Watching this movie, I got a sense of some Lovecraft influence in it. The idea that there are gods but they don’t care about our existence is so Lovecraft, but hilariously applied to food. It adds a specific flavor to the themes. It’s not the catholic flavored brand of religious satire that Rogen delivered in This is The End or Preacher. Going Lovecraft adds a wider range of religions, since many of the foods act like stereotypes of the regions they come from. Which is great, because it’s gonna drive some hyper sensitive folks real crazy. The thinkpieces are gonna fly freely after this one, as it doesn’t make any safe moves. It’s not being mean or anything, but it’s very intentionally playing into the stereotypes to make it’s point a little more palatable. Putting behaviors onto foods that may not necessarily be true but recognizable to us gets the societal message across. So with this, we can see that Judaism and Islam and Hinduism and Christianity and all of it is being aimed at. But it’s not mean about it, never going the Gervais kinda route of calling believers stupid. It has Frank kinda go that route but he learns a better way to make his point and be more respectful to others. Although in this world they learn quite definitively that the gods are bullshit, so there comes a point where coexistence of other beliefs isn’t a problem. All these fucking foods come to the realization that they’re fucked and it leads to one of the most insane fucking endings to a movie I’ve ever seen. From the food revolting against the customers of the supermarket they’re in to the already infamous food orgy that follows the uprising, the entire ending to this movie is brilliant. It kicks the movie up a notch to legendary status. Not that the movie is bad beforehand, cause it isn’t. It’s fun and got some real energy and smarts to it. But this ending is just a shot of full blown ingenuity that the first 2/3rds doesn’t have, cause it has to be a little more traditional through the beginning to set the stakes up and such.
It’s almost pointless to bring this up, but the cast is great. It’s filled with the Apatow crew in all the roles, and they all slay. Even the sort of Apatow crew cousins are here, like McBride and Wiig. McBride might be my favorite, if only because the suicidal honey mustard is too funny for me. Rogen is great as usual, and Wiig gives a better performance here than in her other big summer comedy this year. The running subplot of the Lavash and bagel having to begrudgingly deal with each other is so hilarious, putting the Israeli/Palestinian conflict onto food just tickles me so much. Especially since Norton is just doing a Woody Allen impression, and a damn good one at that. Hader does three voices here and they are all hilarious, as Hader is want to do. I particularly like his drunken Tequila bottle. Although he is pretty good as the Native American bottle of firewater. Just as a big ole barrel of offense, having a box of grits played by Craig Robinson is just perfectly insensitive. Cera is better than he’s been in a while, actually not being as irritatingly shy like he does alot. And Nick Kroll is fucking great as the douche, bringing all the shitheel gym rat bravado to the role. The cast is great and helps to bring these sentient foods to life.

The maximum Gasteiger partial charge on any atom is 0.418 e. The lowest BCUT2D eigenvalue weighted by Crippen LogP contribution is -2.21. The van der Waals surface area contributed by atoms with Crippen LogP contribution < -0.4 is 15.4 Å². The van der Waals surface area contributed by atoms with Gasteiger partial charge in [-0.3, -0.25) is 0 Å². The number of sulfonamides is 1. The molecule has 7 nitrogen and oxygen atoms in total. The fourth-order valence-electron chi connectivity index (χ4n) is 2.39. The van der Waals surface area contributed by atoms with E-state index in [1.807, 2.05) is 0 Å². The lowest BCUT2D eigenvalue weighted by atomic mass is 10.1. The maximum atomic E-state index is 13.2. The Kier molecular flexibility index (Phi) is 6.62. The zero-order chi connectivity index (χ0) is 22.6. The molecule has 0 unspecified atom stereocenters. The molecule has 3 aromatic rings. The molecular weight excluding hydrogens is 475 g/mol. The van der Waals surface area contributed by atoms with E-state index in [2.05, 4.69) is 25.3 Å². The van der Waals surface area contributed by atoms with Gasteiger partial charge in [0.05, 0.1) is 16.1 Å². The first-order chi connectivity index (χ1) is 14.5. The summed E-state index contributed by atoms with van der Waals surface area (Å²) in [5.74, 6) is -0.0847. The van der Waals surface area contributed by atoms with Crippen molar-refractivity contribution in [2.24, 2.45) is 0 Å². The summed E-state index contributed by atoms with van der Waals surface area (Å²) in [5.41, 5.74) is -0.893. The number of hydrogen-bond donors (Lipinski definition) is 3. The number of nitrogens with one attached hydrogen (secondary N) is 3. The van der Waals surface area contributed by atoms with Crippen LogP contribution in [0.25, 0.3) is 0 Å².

The animation isn’t up to the same levels as Pixar, but that’s really not a problem and not a surprise. They didn’t have 9 figures to make this movie, but I also think it’s good this doesn’t have the hyper realism that Pixar does. Because this movie is so big and wild and trippy, that making it more realistic would kinda throw the movie off kilter. It allows them to make their big points and their insensitive jokes with impunity, allowing the food to be as expressive as they need without worrying about being true to the foods form. So while it won’t win any awards for technical excellence, it works in their favor. All the moments shine, from the hilarious Saving Private Ryan homage all the way down to the food orgy, you never feel cheated.
After a dip in quality with The Interview, Seth Rogen has really bounced back in a big way. The Night Before was real solid, getting better with each viewing. Neighbors 2 is amazing and set a real high standard for comedies this year. And now with this, he’s made another legit contender for best comedy of the year. It’s basically a tie between Rogen movies, and that’s good. They’re quite different too. I don’t really know which I prefer. Right now I’d say it’s Neighbors 2, but this could sneak away with it over time. Each one has something to say. While I may not necessarily agree with the nihilistic outlook this movie has, but I liked how it portrayed it. It went about it in a smart way. For a smart, vulgar, stupid, blasphemous time at the movies, there’s nothing like this.